With staff aces Jose Fernandez of the Marlins and Matt Harvey of the Mets both working their way back from Tommy John surgery, I was struck by some of the statistical similarities (and some of the differences) in their careers to date, with both pitchers entering 2015 having made exactly 36 major league starts.
In looking at the numbers, remember that Jose, who was drafted out of high school, will only be 22-years-old on Opening Day, while Harvey–a college draft pick–will be 26 when the season begins.
CAREER TOTALS THROUGH 36 MAJOR LEAGUE STARTS
FERNANDEZ 16-8, 2.25 ERA…224.1 IP, 5.9 H/9 IP, 2.8 BB/9 IP, 10.3 K/9 IP, 0.972 WHIP
.183 AVG, .253 OBP, .273 SLG, .525 OPS
HARVEY 12-10, 2.39 ERA…237.2 IP, 6.7 H/9 IP, 2.2 BB/9 IP, 9.9 K/9 IP, 0.985 WHIP
.207 AVG, .260 OBP, .296 SLG, .556 OPS
While Harvey has averaged more innings…
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Just putting together some notes on Giancarlo Stanton’s 2014 home runs. Here’s some fun stuff (all info culled from ESPN Stats and Info Group’s Hittrackeronline.com):
Stanton’s average 2014 home run traveled 415.3 feet. No major leaguer who hit more than 20 homers had a longer average distance.
There were 50 home runs in all of Baseball that traveled at least 450 feet last season. Giancarlo hit 7 of them.
10 teams didn’t hit a single long ball that traveled at least 450 feet.
No other team had more than the Giants’ 5 and the Blue Jays’ 4.
The Angels, Dodgers, Cubs and Royals hit 3, and the Red Sox, Braves, D-Backs, Twins, Rockies, Brewers and Athletics hit 2.
Outside of Stanton’s 7, only 4 major leaguers hit as many as 2 homers of at least 450 feet: Michael Morse of the Giants, Edwin Encarnacion of the Blue Jays, Billy Butler…
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Come July 2017, the phrase “Going to Miami” will no longer be linked to the 1998 Will Smith song “Miami”. Instead, that phrase will carry a new meaning as baseball fans travel from across the country to fill Marlins Park for the 2017 All-Star Showcase.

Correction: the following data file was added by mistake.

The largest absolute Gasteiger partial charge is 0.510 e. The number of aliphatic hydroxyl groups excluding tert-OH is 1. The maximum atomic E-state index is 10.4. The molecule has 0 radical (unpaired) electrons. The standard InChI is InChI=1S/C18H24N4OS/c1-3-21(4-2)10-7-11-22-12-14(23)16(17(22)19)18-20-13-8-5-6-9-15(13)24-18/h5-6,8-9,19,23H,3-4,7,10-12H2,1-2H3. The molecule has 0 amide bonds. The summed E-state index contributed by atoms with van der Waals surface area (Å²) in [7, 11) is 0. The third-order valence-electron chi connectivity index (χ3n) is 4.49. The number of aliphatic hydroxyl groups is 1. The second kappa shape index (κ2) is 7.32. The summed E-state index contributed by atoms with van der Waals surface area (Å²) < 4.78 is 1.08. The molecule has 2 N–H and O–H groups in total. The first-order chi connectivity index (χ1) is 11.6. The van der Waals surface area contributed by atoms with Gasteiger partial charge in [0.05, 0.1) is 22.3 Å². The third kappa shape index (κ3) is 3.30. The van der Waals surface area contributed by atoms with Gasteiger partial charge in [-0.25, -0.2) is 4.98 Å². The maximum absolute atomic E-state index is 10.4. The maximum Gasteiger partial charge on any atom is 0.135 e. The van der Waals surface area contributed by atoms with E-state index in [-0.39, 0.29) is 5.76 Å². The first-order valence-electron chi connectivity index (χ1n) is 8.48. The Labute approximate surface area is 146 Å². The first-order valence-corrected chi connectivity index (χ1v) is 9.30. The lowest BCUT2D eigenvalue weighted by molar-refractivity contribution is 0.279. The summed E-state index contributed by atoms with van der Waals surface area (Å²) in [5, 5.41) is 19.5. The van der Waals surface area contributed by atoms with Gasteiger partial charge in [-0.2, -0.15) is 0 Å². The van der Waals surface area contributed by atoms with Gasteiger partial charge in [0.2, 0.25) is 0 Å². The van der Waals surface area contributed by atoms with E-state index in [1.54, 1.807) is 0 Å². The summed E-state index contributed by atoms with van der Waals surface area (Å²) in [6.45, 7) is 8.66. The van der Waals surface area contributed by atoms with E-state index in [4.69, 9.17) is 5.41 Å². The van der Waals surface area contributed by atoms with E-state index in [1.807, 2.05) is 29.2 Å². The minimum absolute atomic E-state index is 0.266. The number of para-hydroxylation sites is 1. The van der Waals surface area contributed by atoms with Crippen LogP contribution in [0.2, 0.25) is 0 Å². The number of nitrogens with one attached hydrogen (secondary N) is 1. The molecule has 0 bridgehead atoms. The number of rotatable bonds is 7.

A long time coming for the Marlins franchise, Jeffrey Loria has finally got the approval from Rob Manfred to hold the 2017 All-Star Game at Marlins Park. A saga that will have two decades once the All-Star festivities commence at Marlins Park, in downtown Miami.
The saga began in 1997 when the formerly named Florida Marlins won the World Series and were chosen by Bud Selig as favorites to host the 1998 All-Star Showcase that next season. Only to have Marlins fans dreams shattered quicker by owner Jeffrey Loria, when he unloaded all the teams’ talent. Compelling Selig to turn on his words, and give the honor of hosting the 1998 All-Star showcase to the Atlanta Braves at Turner Field.
Furthermore, Loria thought he was a shoe in to host the 2015 All-Star showcase based on his unveiling of the Miami Marlins new stadium, Marlins Park in 2012. A line of thinking that led him to getting shot down again by Selig as he watched the honor of hosting this year’s All-Star showcase go to the Cincinnati Reds to hold at Great American Ballpark.
Finally though, after two decades of All-Star host envy and a recent recognized commitment to his team’s future success shown in Loria this off-season, Rob Manfred and MLB has dubbed Marlins Park the host of the 2017 All-Star showcase.